India PM defends government on coalfields

Protest against sale of coalfields in Delhi on Sunday 26 August 2012
Image caption The revelations about the sale of coalfields have caused anger among the opposition politicians and citizens alike

India's Prime Minister Manmohan Singh has defended his government in parliament over the controversial sale of coalfields, amid chanting and loud protests from the opposition benches.

Mr Singh was barely audible over the din, but his office later tweeted extracts from his speech.

The opposition Bharatiya Janata Party (BJP) has stalled parliament for a week now insisting that the PM resign.

A government report says India lost $33bn (£20bn) by misselling coalfields.

Although the report by the independent auditor has exonerated Manmohan Singh, the BJP is demanding his resignation since he was leading the coal ministry at the time of the sale.

"I seek the indulgence of the house to make a statement on issues regarding coal block [coalfield] allocations," Mr Singh read out from his statement in the Lok Sabha, the lower house, even as the opposition raised slogans demanding his resignation.

"I wish to say that any allegations of impropriety are without basis and unsupported by the facts.

"I want to assure members that as the minister in-charge, I take full responsibility for the decisions of the ministry," Mr Singh said.

The prime minister appealed to the opposition to "let the house function... let the country judge where the truth lies".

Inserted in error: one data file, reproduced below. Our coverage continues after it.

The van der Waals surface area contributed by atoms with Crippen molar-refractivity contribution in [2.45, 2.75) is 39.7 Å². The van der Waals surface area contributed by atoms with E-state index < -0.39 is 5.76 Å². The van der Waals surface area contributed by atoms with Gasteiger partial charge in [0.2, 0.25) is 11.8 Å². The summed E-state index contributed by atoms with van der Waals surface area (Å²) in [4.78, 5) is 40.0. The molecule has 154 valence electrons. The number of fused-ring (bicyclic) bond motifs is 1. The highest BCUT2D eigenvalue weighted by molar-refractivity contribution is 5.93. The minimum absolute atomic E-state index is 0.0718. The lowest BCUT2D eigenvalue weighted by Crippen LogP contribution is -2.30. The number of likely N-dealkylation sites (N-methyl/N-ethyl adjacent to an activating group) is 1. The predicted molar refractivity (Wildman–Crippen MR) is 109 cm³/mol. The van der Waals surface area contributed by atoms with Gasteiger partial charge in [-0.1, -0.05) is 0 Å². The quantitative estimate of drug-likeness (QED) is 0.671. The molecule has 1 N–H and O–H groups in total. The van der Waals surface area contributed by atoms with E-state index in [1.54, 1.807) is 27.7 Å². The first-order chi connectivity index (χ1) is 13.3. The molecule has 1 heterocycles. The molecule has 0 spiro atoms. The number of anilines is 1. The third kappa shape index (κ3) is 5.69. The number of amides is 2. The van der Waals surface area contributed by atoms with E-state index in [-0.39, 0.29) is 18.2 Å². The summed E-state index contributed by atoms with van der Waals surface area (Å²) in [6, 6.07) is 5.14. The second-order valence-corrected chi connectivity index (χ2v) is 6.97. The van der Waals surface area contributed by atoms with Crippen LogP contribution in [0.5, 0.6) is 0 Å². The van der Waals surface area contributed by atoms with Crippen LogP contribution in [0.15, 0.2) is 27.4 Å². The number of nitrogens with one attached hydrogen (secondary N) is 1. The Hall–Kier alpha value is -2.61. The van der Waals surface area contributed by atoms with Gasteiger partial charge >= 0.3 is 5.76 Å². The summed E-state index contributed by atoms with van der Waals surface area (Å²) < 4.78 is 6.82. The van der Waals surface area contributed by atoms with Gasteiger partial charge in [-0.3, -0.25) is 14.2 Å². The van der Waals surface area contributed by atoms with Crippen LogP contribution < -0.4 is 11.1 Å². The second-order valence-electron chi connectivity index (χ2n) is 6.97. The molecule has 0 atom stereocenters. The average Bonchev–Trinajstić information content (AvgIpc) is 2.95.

The prime minister has been waiting to make a statement in parliament since last week but has been unable to do so because of angry protests from the opposition.

'Greatest scandal'

Senior BJP leaders say, if needed, they will stretch their protest to cover the entire monsoon session, due to end on 8 September.

On Sunday, senior BJP leader Arun Jaitley said suggestions that the issue should be debated only in the parliament would "put a lid on one of the greatest scandals in Indian history".

"The prime minister's office is a sacred institution in Indian democracy. It has to be judged by standards much harsher than those which would apply to [former telecommunications] ministers like A Raja," Mr Jaitley wrote in an article released by his party.

Mr Raja quit last year after his ministry was accused of underselling telecoms licences, which auditors say cost the country about $40bn (£24.5bn).

Mr Raja has denied all the charges, but he was arrested and spent 15 month in jail before being released on bail in May.

The government auditors in their report last week said coalfields were allotted without auction from 2005 to 2009.

The government says coalfields were "allocated by the same procedure by previous governments" and that they just followed the same policy.

The sale of coalfields has been dubbed "Coalgate" by the opposition.

India is one of the largest producers of coal in the world.

The auditor's report on the sale of coal is the latest in a series of financial scandals to hit the Congress-led government and the revelations have caused anger among the opposition politicians and citizens alike.

On Sunday, police in the capital, Delhi, baton-charged hundreds of anti-corruption protesters angered by the sale of coalfields without open bidding.

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